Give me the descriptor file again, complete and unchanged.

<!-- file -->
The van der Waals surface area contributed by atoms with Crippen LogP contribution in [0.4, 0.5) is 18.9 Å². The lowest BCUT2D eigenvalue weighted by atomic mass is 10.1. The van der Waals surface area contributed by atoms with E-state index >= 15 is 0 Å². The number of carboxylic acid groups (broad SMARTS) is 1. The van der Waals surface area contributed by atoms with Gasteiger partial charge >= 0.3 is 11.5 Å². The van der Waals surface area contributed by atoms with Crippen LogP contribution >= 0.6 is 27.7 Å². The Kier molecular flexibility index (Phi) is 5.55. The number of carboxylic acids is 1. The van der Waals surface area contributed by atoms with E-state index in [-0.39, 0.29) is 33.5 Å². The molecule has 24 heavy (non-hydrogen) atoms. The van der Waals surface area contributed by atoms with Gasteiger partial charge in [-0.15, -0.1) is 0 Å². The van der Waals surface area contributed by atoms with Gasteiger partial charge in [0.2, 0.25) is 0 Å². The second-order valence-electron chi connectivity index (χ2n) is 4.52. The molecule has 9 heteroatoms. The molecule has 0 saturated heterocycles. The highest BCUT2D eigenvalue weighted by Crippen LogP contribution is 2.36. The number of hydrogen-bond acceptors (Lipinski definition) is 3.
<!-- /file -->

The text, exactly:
The van der Waals surface area contributed by atoms with Crippen LogP contribution in [0.4, 0.5) is 18.9 Å². The lowest BCUT2D eigenvalue weighted by atomic mass is 10.1. The van der Waals surface area contributed by atoms with E-state index >= 15 is 0 Å². The number of carboxylic acid groups (broad SMARTS) is 1. The van der Waals surface area contributed by atoms with Gasteiger partial charge >= 0.3 is 11.5 Å². The van der Waals surface area contributed by atoms with Crippen LogP contribution >= 0.6 is 27.7 Å². The Kier molecular flexibility index (Phi) is 5.55. The number of carboxylic acids is 1. The van der Waals surface area contributed by atoms with E-state index in [-0.39, 0.29) is 33.5 Å². The molecule has 24 heavy (non-hydrogen) atoms. The van der Waals surface area contributed by atoms with Gasteiger partial charge in [-0.15, -0.1) is 0 Å². The van der Waals surface area contributed by atoms with Gasteiger partial charge in [0.2, 0.25) is 0 Å². The second-order valence-electron chi connectivity index (χ2n) is 4.52. The molecule has 9 heteroatoms. The molecule has 0 saturated heterocycles. The highest BCUT2D eigenvalue weighted by Crippen LogP contribution is 2.36. The number of hydrogen-bond acceptors (Lipinski definition) is 3.